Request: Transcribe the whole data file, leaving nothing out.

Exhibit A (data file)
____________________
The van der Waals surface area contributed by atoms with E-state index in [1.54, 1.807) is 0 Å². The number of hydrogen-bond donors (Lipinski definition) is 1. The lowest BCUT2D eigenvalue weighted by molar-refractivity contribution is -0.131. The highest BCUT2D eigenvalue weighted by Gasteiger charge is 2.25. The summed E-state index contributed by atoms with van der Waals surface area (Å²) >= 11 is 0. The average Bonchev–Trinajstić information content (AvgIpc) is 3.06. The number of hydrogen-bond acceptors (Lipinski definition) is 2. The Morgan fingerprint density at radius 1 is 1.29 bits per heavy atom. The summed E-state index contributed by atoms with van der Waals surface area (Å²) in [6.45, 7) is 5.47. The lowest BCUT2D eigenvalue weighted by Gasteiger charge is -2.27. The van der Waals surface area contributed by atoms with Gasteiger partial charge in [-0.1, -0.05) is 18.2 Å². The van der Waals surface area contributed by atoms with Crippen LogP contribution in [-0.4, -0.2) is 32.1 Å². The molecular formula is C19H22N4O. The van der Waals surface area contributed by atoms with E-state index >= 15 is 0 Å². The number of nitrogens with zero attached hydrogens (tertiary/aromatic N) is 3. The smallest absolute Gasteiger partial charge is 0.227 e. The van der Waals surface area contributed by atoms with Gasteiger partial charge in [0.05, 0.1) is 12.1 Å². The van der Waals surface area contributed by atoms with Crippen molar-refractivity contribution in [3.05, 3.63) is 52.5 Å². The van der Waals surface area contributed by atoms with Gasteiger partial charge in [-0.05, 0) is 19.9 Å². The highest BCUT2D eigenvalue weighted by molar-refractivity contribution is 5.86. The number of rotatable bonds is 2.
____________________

The van der Waals surface area contributed by atoms with E-state index in [1.54, 1.807) is 0 Å². The number of hydrogen-bond donors (Lipinski definition) is 1. The lowest BCUT2D eigenvalue weighted by molar-refractivity contribution is -0.131. The highest BCUT2D eigenvalue weighted by Gasteiger charge is 2.25. The summed E-state index contributed by atoms with van der Waals surface area (Å²) >= 11 is 0. The average Bonchev–Trinajstić information content (AvgIpc) is 3.06. The number of hydrogen-bond acceptors (Lipinski definition) is 2. The Morgan fingerprint density at radius 1 is 1.29 bits per heavy atom. The summed E-state index contributed by atoms with van der Waals surface area (Å²) in [6.45, 7) is 5.47. The lowest BCUT2D eigenvalue weighted by Gasteiger charge is -2.27. The van der Waals surface area contributed by atoms with Gasteiger partial charge in [-0.1, -0.05) is 18.2 Å². The van der Waals surface area contributed by atoms with Crippen LogP contribution in [-0.4, -0.2) is 32.1 Å². The molecular formula is C19H22N4O. The van der Waals surface area contributed by atoms with E-state index >= 15 is 0 Å². The number of nitrogens with zero attached hydrogens (tertiary/aromatic N) is 3. The smallest absolute Gasteiger partial charge is 0.227 e. The van der Waals surface area contributed by atoms with Gasteiger partial charge in [0.05, 0.1) is 12.1 Å². The van der Waals surface area contributed by atoms with Crippen molar-refractivity contribution in [3.05, 3.63) is 52.5 Å². The van der Waals surface area contributed by atoms with Gasteiger partial charge in [-0.05, 0) is 19.9 Å². The highest BCUT2D eigenvalue weighted by molar-refractivity contribution is 5.86. The number of rotatable bonds is 2.